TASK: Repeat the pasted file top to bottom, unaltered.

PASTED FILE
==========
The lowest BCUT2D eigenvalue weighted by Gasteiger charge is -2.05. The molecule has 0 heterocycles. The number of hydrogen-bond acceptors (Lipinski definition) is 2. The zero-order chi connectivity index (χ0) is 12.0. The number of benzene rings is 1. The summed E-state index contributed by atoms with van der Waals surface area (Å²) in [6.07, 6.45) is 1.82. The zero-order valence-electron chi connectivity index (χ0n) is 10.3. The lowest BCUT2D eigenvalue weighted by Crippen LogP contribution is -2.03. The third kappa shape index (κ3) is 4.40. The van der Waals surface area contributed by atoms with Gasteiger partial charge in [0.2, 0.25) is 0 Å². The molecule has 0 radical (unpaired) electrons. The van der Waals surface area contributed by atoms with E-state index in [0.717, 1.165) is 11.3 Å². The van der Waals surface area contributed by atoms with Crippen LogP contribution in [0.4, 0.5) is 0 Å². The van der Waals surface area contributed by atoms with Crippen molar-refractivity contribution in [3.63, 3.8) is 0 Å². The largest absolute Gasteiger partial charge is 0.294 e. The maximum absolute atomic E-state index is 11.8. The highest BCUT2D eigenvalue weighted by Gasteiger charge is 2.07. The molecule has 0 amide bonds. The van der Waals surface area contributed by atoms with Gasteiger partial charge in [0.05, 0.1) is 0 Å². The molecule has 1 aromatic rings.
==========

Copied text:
The lowest BCUT2D eigenvalue weighted by Gasteiger charge is -2.05. The molecule has 0 heterocycles. The number of hydrogen-bond acceptors (Lipinski definition) is 2. The zero-order chi connectivity index (χ0) is 12.0. The number of benzene rings is 1. The summed E-state index contributed by atoms with van der Waals surface area (Å²) in [6.07, 6.45) is 1.82. The zero-order valence-electron chi connectivity index (χ0n) is 10.3. The lowest BCUT2D eigenvalue weighted by Crippen LogP contribution is -2.03. The third kappa shape index (κ3) is 4.40. The van der Waals surface area contributed by atoms with Gasteiger partial charge in [0.2, 0.25) is 0 Å². The molecule has 0 radical (unpaired) electrons. The van der Waals surface area contributed by atoms with E-state index in [0.717, 1.165) is 11.3 Å². The van der Waals surface area contributed by atoms with Crippen LogP contribution in [0.4, 0.5) is 0 Å². The van der Waals surface area contributed by atoms with Crippen molar-refractivity contribution in [3.63, 3.8) is 0 Å². The largest absolute Gasteiger partial charge is 0.294 e. The maximum absolute atomic E-state index is 11.8. The highest BCUT2D eigenvalue weighted by Gasteiger charge is 2.07. The molecule has 0 amide bonds. The van der Waals surface area contributed by atoms with Gasteiger partial charge in [0.05, 0.1) is 0 Å². The molecule has 1 aromatic rings.